Major General George Barnett was born December 9, 1859, in Wisconsin, and was appointed a Cadet at the U. S. Naval Academy from that state on June 27, 1877, and graduated in June 1881. He was transferred to the Marine Corps and appointed a second lieutenant on July 1, 1883. He was promoted to first lieutenant on September 1, 1890; captain, August 11, 1898; major, March 3, 1901; lieutenant colonel, February 28, 1905; colonel, October 11, 1910; brigadier general, August 29, 1916; and major general, March 4, 1921. He was retired on December 9, 1923, having on that date attained the age of sixty-four years, and died on April 27, 1930.
General Barnett served aboard many vessels of the Navy and at many shore stations in the United States. During the Spanish-American War he served aboard the USS SAN FRANCISCO and the USS NEW ORLEANS and while serving on the latter vessel participated in the engagements incident to the capture of Santiago, Cuba. In September 1902 he commanded a battalion of Marines on the USS PANTHER sent for duty on the Isthmus of Panama. In January 1903 he was placed in command of another battalion of Marines being transferred to join the First Brigade of Marines in the Philippine Islands. Shortly after his arrival in the Philippines he was transferred to duty as Fleet Marine Officer of the Asiatic Fleet and served in that position until December 1904 when he rejoined the First Brigade.
In 1905 General Barnett served with the Cuban Army of Pacification; in 1907 he commanded the Marine Detachment, American Legation, Peking, China; and then served again in Cuba from 1908 to 1911. He was appointed Major General Commandant of the Marine Corps on February 25, 1914 and served in that position, as the twelfth Commandant of the Marine Corps, until June 30, 1920. He commanded the Corps during its preparation for and active participation in the World War, for which service France conferred upon him the Legion of Honor, and the United States the Distinguished Service Medal.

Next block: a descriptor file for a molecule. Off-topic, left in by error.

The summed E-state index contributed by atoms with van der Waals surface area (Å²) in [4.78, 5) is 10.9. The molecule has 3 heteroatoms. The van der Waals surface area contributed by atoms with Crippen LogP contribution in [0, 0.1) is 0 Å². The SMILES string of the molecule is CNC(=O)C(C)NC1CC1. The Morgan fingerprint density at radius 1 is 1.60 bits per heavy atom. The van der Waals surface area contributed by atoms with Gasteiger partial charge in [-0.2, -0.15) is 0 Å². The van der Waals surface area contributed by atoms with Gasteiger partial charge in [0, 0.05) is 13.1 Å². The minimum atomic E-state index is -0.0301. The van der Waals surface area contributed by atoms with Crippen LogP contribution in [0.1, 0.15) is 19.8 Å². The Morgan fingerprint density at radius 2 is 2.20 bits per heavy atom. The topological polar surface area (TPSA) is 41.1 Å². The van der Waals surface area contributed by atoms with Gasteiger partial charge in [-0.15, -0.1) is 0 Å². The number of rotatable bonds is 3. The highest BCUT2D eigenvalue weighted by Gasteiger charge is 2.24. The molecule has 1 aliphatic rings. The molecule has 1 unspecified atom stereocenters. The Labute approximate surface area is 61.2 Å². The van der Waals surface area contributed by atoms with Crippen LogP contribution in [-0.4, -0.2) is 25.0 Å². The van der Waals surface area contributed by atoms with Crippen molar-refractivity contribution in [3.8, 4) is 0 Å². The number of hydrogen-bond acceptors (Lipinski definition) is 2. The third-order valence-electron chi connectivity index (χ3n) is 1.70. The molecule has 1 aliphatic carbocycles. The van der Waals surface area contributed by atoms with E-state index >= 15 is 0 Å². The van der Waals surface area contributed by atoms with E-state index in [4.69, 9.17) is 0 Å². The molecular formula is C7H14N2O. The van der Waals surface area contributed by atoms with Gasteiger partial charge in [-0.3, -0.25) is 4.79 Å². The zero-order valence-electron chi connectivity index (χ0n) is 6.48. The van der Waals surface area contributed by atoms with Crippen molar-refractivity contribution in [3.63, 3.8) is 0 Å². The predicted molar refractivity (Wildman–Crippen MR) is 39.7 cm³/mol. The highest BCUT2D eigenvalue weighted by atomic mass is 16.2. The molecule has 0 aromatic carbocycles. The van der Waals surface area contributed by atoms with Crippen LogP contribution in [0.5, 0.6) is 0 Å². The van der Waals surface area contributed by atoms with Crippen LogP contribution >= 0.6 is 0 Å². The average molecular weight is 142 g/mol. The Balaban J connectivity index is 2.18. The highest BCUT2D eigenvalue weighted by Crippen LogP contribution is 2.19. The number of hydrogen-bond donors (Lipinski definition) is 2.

In addition to the above medals, General Barnett was
awarded the Cuban Campaign Medal, the Spanish Campaign Medal, the West Indian Campaign Medal, and the Victory Medal.
Biography courtesy of the United States Marine Corps
MAJOR GENERAL PHOTO
GEORGE BARNETT, USMC
Twelfth Commandant from
23 February 1914 – 30 June 1920
George Barnett was born on 9 December 1859 in Lancaster, Wisconsin. He graduated from the Naval Academy in 1881 with the first academy class to provide officers to the Corps.
After two years at sea as a cadet midshipman, Barnett was commissioned a second lieutenant in the Marine Corps. Until 1902, he served both at sea and ashore in the customary assignments and rose to the rank of Lieutenant Colonel.
In September 1902, he received his first expeditionary command, a battalion charged with keeping the Panama railroad open during a Panamanian bid for freedom from Colombia. During the succeeding years, Barnett commanded expeditionary units in the Philippines and Cuba.
He was appointed Commandant of the Marine Corps on 25 February 1914, in time to send Marine forces to help occupy Vera Cruz, Mexico, that year, to settle domestic disturbances in Haiti in 1915, and in the Dominican Republic in 1916. As Commandant, Barnett commanded the Marine Corps during its rapid expansion in the First World War and successfully pressed to ensure that a Marine regiment was on board the first convoy to leave for France, living up to the Corps' tradition of being the “first to fight.”
General Barnett retired from the Marine Corps on 9 December 1923. He died in Washington, D.C., on 27 April 1930 and was interred at Arlington National Cemetery in a section reserved for members of the Naval Academy Class of 1881.
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Michael Robert Patterson was born in Arlington and is the son of a former officer of the US Army. So it was no wonder that sooner or later his interests drew him to American history and especially to American military history. Many of his articles can be found on renowned portals like the New York Times, Washingtonpost or Wikipedia.
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